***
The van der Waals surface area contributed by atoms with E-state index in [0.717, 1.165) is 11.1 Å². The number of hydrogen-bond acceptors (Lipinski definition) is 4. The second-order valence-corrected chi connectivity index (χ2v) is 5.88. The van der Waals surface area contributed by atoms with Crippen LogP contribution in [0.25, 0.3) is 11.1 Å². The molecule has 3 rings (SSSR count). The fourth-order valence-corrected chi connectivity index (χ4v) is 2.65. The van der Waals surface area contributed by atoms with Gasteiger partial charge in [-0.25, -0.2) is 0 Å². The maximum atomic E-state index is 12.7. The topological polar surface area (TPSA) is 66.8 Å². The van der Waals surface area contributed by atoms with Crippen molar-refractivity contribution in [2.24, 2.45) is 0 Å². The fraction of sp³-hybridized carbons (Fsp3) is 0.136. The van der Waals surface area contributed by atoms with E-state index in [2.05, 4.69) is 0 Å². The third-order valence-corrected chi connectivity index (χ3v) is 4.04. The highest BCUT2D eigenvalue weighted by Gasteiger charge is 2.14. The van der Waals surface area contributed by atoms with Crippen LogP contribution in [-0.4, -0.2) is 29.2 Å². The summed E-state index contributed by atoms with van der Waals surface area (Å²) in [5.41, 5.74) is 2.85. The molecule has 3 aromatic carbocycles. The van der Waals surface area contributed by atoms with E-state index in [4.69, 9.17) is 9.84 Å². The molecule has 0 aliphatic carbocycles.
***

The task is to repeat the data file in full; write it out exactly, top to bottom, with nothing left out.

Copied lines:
The van der Waals surface area contributed by atoms with E-state index in [0.717, 1.165) is 11.1 Å². The number of hydrogen-bond acceptors (Lipinski definition) is 4. The second-order valence-corrected chi connectivity index (χ2v) is 5.88. The van der Waals surface area contributed by atoms with Crippen LogP contribution in [0.25, 0.3) is 11.1 Å². The molecule has 3 rings (SSSR count). The fourth-order valence-corrected chi connectivity index (χ4v) is 2.65. The van der Waals surface area contributed by atoms with Gasteiger partial charge in [-0.25, -0.2) is 0 Å². The maximum atomic E-state index is 12.7. The topological polar surface area (TPSA) is 66.8 Å². The van der Waals surface area contributed by atoms with Crippen molar-refractivity contribution in [2.24, 2.45) is 0 Å². The fraction of sp³-hybridized carbons (Fsp3) is 0.136. The van der Waals surface area contributed by atoms with E-state index in [2.05, 4.69) is 0 Å². The third-order valence-corrected chi connectivity index (χ3v) is 4.04. The highest BCUT2D eigenvalue weighted by Gasteiger charge is 2.14. The van der Waals surface area contributed by atoms with Crippen LogP contribution in [-0.4, -0.2) is 29.2 Å². The summed E-state index contributed by atoms with van der Waals surface area (Å²) in [5.41, 5.74) is 2.85. The molecule has 3 aromatic carbocycles. The van der Waals surface area contributed by atoms with E-state index in [4.69, 9.17) is 9.84 Å². The molecule has 0 aliphatic carbocycles.